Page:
Graduation Year


Document Type




Degree Granting Department

Business Administration

Major Professor

Uday S. Murthy


effort allocation, financial incentives, performance, relative performance information, task complexity, top and bottom performer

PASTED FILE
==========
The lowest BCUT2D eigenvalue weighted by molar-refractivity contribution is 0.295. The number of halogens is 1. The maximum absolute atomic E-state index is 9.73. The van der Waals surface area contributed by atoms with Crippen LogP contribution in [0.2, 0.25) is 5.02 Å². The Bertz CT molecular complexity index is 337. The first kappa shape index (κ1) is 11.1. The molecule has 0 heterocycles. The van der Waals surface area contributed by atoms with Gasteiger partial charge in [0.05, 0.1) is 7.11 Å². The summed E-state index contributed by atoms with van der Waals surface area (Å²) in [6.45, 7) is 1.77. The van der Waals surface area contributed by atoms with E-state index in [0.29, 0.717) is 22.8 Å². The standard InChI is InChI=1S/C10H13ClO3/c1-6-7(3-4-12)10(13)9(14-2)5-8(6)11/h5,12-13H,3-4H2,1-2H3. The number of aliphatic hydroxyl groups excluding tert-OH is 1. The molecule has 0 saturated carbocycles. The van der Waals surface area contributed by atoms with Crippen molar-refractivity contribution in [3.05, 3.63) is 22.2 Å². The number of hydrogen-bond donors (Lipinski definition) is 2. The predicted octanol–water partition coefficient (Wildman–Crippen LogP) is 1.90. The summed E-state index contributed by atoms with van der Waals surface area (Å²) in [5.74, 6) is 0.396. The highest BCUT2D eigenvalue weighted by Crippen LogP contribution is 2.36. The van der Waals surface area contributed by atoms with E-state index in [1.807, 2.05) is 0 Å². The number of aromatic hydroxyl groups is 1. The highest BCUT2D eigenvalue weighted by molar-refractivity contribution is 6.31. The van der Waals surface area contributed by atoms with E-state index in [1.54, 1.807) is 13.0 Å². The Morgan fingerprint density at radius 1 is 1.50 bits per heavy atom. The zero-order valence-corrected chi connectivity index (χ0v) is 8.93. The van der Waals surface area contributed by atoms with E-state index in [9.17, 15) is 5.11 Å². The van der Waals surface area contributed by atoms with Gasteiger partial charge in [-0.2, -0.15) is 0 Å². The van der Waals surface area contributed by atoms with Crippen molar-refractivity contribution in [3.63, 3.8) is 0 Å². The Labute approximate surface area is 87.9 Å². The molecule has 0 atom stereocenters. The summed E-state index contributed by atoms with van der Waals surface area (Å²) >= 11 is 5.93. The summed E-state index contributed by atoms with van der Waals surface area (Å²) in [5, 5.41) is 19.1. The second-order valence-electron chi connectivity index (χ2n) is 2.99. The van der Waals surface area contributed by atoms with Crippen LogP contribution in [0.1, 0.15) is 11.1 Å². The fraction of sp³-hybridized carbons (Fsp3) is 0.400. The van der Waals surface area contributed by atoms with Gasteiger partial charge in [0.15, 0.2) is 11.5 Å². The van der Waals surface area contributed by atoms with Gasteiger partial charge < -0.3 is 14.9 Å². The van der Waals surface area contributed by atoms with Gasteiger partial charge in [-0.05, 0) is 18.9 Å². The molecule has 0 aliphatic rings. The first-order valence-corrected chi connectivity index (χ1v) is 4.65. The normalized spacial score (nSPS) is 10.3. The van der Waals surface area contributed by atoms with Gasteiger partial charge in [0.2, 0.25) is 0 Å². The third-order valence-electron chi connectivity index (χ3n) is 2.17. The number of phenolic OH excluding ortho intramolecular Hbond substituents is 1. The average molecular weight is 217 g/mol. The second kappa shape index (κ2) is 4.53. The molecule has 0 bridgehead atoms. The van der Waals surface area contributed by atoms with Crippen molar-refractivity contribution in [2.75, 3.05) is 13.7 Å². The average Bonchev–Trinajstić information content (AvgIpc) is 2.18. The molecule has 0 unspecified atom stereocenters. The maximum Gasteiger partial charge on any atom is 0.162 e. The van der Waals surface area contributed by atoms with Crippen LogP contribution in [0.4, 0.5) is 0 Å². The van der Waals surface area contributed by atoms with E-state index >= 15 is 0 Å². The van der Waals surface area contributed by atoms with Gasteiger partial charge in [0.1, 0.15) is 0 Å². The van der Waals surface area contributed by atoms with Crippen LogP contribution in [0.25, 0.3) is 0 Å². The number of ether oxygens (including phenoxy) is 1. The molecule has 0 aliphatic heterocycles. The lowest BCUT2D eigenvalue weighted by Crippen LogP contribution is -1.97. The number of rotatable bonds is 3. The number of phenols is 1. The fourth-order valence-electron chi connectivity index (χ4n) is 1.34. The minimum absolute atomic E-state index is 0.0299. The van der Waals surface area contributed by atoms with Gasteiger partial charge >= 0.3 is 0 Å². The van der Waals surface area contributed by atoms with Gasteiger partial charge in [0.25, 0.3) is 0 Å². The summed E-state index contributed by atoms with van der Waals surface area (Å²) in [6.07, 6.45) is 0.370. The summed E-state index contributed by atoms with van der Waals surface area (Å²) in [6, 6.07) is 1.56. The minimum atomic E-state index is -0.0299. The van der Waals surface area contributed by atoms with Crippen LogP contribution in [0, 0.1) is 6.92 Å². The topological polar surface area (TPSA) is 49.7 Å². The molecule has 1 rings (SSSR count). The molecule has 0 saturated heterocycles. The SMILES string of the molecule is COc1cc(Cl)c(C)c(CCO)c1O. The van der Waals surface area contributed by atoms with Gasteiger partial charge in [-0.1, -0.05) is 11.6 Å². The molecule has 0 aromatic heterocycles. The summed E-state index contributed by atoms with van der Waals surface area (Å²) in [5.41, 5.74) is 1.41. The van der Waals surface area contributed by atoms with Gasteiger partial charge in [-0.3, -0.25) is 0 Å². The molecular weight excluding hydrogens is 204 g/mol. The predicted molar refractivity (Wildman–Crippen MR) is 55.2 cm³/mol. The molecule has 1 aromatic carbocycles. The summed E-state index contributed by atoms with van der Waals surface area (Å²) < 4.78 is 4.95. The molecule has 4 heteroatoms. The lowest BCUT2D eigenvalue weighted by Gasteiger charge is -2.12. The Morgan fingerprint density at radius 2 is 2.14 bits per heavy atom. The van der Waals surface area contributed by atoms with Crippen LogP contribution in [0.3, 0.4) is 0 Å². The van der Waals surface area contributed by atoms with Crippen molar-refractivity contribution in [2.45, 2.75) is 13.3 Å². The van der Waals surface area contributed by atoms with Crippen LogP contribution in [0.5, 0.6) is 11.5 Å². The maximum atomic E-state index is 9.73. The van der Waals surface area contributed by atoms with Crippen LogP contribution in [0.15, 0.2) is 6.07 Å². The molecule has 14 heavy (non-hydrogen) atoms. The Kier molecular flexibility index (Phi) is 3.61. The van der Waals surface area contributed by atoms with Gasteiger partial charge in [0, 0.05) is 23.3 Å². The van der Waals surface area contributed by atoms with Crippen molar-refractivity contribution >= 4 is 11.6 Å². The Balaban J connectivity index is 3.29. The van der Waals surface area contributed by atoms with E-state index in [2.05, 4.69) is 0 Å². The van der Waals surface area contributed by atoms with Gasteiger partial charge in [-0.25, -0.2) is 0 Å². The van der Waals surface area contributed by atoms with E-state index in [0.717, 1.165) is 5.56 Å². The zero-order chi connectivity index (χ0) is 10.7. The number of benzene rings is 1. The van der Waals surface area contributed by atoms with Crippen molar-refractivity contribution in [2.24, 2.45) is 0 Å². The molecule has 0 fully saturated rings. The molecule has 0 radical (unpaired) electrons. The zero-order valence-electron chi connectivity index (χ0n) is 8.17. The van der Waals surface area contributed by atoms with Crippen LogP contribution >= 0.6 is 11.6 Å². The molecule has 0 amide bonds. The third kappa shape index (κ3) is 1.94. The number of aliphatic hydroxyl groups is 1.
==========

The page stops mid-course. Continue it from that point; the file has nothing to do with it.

In this study, employees are given autonomy in effort allocation across two tasks - complex and simple tasks, where the return to the organization is significantly higher for the complex task requiring high skill than for the simple task requiring low skill. An unavoidable feature of multi-task settings is that effort expended on one task detracts from effort that can be expended on another task. This effort trade-off among tasks becomes problematic when the returns from different tasks are unequal, with important consequences for a firm's overall performance. The design of management accounting control systems in such multi-task setting is difficult because organizations have to achieve multiple objectives: to improve productivity on both simple and complex tasks (i.e., performance) and to direct employee effort to more complex tasks given that the complex tasks are more valuable to firms (i.e., effort allocation). In a laboratory experiment, I examine the effects of two motivational mechanisms, financial compensation and relative performance information (RPI), on employee performance and effort allocation between simple and complex tasks. I find that the effects of RPI and financial compensation are independent such that each motivational mechanism affects performance and effort allocation separately. In addition, I find that the effects of RPI or financial compensation depend on whether a worker is a top performer or a bottom performer. Also, findings demonstrate that the effects of these motivational mechanisms on employee effort allocation and performance depend on the complexity of the task. Future research studies and managers who design incentive systems should consider the implementation of different types of incentives for different performer levels. Organizations should consider the degree of complexity of the tasks that workers must perform in multi-task settings.